That is a great question! Unfortunately it is one I cannot easily answer. Sometimes I am given a dream that demands writing; other times a post is sparked by something I have read, a lived experience, or an interaction with a patient or a healer.  Often posts arise from conversations with my readers. Some posts seem to almost write themselves, while others are born of long labor.
Who are some of the bloggers you read?
There are many bloggers whose work I read and appreciate. Three bloggers who often influence my work are Tree Girl, Cynthia Coleman, and Andrea Smith. I have invited them to join the Blog Hop.
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9 thoughts on “Blog Hop: Still Here

  1. I am curious about Narrative Therapy. Do you tell stories that then evoke the client’s story or somehow provide a sequeway to their own experiences? As a former psychotherapist I am very familiar with sandplay therapy. A colleague of mine in Maine has combined storytelling with sandplay. I believe she still works for the Indian Mental Health service in Maine. Her name is Susanne Carroll, Ph.D. and she teaches her techniques through Seminars by the Sea around Maine. Don’t know whether or not this could lead to any kind of cross-pollination…
    BTW, since we just recently found each other in the blogosphere, here is a link to my post on Lupita M., A Dine woman in Canyon de Chelly, AZ, whom I consider a masterful storyteller with a mission: http://beautyalongtheroad.wordpress.com/2014/06/02/canyon-memories-the-lost-art-of-storytelling/

    • There are several schools of Narrative Therapy. I am most influenced by the Australian and New Zealand schools. Here is a link to the Dulwich Center. You can learn much about their style of Narrative Therapy from the site. Thank you for the links. I believe I am somewhat acquainted with the work of Susanne. I did not know of Lupita.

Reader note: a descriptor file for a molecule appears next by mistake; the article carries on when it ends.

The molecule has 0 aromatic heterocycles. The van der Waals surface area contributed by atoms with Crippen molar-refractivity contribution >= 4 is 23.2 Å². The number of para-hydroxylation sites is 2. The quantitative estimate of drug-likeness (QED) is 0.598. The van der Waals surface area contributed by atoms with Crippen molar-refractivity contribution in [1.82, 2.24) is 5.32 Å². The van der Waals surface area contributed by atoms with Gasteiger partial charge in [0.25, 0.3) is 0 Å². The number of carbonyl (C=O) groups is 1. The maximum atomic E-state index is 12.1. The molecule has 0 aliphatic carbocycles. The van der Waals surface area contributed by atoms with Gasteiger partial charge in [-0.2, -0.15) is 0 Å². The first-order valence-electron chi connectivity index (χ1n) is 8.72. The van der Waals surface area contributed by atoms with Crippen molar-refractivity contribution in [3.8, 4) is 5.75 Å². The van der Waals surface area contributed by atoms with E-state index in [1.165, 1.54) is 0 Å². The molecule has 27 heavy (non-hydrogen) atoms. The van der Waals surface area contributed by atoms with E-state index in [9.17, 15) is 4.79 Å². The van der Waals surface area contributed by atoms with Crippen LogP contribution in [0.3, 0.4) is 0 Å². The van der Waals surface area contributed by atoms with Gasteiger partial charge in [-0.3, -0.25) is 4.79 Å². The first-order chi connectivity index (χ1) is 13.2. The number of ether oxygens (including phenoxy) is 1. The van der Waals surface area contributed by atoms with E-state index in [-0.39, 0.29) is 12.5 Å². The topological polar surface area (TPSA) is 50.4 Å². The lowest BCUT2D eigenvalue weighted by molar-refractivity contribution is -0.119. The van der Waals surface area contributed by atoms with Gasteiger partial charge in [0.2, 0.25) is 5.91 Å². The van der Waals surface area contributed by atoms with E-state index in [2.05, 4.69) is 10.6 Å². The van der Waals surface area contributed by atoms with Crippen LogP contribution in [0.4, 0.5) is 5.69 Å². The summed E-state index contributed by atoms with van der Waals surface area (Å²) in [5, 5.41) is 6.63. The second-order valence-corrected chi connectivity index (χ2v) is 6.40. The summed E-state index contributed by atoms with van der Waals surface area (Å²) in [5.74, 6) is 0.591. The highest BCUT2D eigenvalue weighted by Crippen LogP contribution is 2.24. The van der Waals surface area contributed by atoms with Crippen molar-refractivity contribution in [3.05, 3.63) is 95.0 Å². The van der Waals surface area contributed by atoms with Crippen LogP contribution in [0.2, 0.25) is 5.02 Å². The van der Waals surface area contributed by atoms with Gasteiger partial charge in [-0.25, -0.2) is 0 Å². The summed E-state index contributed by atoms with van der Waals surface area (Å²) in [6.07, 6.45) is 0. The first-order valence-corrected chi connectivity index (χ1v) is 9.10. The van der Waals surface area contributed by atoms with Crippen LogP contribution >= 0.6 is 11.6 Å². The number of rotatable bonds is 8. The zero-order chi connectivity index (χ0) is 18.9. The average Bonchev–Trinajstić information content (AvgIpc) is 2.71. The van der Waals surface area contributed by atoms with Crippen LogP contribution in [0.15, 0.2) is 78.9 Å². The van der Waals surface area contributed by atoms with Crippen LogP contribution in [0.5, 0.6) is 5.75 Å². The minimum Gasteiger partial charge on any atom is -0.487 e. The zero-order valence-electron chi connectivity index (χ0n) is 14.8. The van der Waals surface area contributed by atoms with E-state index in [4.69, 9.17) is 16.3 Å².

• I checked out their site, description of Narrative Therapy, and the various practitioners associated with the center and this technique. I am struck with the high interest in cultural issues, trauma, marginalization. It is very different from what I thought it was at first. Thanks for leading me to this approach….

  2. Thanks for including me in the dance: is this how you hop? I will script a blog with your writing questions and, meantime, I am struggling with my book on Native Science, being pulled in a zillion directions. Today I blocked out 5 hours of writing without emails, phone calls, etc., and recaptured thoughts about politics and citizenship concerning American Indians. I’m trying to wrap my head around the dilemma of citizenship–typically accorded individuals born into a political state [unlike so-called immigrants]–but actualized in divergent ways for tribal people, who lacked formal citizenship through the 20th Century–despite the requirements of being “born here.”

    • I’m pleased you will post something. I was hesitant to ask as I figured you were busy – I look forward to the book being out in the world. Citizenship is such a difficult and complex question. The US has never been nuanced in thought about this. Will you be blogging your thoughts?